103 Cirrus CAPS Parachute Pull over the Caribbean – Interview Ed Regensburg
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On March 5, 2019, two pilots flying a Cirrus SR22 noticed oil pressure dropping rapidly, and soon after, the engine quit. They turned toward land 30 miles away and pulled the airplane’s CAPS parachute. They deployed their raft, which flipped over in eight to ten foot swells. The pilot dived out to right the raft and both men got aboard. But they had no idea who might be coming to rescue them.
Thirty minutes later, a US Coast Guard plane appeared flying a search pattern looking for the men. They tried to use the two flares to signal the plane, but both flares failed to ignite. As the plane flew away in the distance, they didn’t know if they’d been seen.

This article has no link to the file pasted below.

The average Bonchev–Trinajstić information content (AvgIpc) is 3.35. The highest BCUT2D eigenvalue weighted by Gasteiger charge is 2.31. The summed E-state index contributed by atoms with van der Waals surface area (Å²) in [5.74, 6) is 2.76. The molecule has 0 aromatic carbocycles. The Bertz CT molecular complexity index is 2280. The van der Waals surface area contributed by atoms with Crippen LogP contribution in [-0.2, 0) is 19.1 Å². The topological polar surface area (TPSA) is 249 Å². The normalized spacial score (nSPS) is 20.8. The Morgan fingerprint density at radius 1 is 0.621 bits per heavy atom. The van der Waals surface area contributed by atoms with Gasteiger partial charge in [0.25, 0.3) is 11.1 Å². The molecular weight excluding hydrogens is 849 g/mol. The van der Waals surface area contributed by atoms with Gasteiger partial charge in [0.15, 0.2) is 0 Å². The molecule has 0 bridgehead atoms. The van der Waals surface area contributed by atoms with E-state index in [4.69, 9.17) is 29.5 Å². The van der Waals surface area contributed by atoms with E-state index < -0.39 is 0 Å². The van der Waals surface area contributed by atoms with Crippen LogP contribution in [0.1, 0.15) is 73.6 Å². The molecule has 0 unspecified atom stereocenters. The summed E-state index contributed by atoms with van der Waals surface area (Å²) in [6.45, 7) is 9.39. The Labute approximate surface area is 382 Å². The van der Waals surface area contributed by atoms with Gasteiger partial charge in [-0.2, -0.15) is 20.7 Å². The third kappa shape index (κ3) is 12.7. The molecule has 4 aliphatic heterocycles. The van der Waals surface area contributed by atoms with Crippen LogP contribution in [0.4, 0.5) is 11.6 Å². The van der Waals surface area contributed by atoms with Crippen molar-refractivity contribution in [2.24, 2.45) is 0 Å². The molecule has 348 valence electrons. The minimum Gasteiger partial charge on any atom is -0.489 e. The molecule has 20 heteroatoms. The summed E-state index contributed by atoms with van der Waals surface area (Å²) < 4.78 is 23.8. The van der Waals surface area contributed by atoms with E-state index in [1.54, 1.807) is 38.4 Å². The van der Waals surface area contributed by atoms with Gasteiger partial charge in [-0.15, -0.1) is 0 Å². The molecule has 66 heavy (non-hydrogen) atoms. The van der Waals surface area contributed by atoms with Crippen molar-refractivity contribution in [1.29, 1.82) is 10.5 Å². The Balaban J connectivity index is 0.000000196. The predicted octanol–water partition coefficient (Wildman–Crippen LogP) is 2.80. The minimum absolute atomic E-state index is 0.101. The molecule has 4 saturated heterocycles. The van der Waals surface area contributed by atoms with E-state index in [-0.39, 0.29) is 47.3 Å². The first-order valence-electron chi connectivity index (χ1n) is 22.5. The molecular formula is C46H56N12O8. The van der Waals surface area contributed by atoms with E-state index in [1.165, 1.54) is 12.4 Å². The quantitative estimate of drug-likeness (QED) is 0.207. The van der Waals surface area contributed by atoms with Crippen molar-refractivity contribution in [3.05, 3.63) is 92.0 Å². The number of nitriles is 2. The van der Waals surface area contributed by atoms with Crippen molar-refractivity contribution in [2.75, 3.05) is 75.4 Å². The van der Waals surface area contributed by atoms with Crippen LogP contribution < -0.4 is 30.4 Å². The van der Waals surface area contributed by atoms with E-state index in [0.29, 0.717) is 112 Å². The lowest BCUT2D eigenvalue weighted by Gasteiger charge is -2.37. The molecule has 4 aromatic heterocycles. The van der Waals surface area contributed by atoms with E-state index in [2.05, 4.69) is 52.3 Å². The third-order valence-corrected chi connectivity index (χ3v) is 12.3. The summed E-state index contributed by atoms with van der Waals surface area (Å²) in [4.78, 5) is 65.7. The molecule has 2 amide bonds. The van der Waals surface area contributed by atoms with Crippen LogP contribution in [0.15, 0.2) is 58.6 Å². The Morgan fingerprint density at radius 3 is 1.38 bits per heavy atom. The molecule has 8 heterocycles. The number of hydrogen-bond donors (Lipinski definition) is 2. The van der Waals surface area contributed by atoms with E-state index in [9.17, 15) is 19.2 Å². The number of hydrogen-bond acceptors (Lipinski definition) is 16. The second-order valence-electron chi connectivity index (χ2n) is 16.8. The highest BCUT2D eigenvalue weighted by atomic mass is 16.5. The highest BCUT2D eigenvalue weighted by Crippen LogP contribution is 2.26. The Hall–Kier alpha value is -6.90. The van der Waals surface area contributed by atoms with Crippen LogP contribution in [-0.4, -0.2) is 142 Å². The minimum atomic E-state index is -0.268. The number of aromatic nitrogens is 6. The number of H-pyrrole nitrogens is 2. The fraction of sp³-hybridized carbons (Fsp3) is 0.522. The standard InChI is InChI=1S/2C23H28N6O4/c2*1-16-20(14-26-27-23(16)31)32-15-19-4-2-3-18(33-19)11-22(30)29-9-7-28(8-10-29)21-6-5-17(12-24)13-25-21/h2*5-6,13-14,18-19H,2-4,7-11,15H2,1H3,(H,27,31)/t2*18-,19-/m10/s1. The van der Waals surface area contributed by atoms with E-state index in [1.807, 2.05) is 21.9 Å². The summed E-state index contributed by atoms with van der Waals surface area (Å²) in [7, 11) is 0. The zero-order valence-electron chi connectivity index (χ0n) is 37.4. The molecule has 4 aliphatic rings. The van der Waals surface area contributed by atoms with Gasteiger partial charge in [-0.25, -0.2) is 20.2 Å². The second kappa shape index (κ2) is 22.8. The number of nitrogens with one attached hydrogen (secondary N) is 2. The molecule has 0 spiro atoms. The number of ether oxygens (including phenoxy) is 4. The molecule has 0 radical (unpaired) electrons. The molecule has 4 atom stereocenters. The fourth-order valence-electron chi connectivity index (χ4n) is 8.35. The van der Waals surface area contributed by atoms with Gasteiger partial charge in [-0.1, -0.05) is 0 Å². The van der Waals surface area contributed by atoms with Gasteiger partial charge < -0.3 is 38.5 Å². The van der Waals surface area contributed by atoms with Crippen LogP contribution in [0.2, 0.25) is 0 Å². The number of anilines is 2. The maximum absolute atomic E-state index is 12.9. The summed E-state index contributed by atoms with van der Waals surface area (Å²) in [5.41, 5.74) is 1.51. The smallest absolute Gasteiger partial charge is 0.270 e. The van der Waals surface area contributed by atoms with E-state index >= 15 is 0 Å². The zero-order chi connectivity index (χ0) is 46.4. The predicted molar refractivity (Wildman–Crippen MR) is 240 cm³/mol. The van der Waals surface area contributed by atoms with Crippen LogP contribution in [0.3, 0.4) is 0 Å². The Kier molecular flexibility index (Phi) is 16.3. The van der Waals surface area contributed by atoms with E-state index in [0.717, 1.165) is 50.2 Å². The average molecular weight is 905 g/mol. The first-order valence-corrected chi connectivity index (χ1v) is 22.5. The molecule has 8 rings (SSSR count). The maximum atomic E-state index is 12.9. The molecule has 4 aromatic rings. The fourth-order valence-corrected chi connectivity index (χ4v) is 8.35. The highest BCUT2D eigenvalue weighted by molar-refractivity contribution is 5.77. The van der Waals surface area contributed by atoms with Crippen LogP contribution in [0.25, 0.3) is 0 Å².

One of the pilots got sick in the rough seas and began throwing up over the side. About two hours later, the other pilot spotted a ship in the distance. Both men wondered would the ship see them. And if it didn’t, would it accidentally run them over?
Princess Cruises’ Regal Princess was sailing towards St. Thomas, when the US Coast Guard requested that they reverse course to search for the men. The Regal Princess is twenty stories high and was easy for the pilots to spot miles away, but by contrast, they were just a small dot that rose and fell among the waves and white caps.
The pilots Ed Regensburg and Dan Tucker were eventually spotted and brought aboard the cruise ship. In this podcast, Ed Regensburg describe the entire experience from when he first spotted the low oil pressure warning until they were home again in Greensboro, NC.
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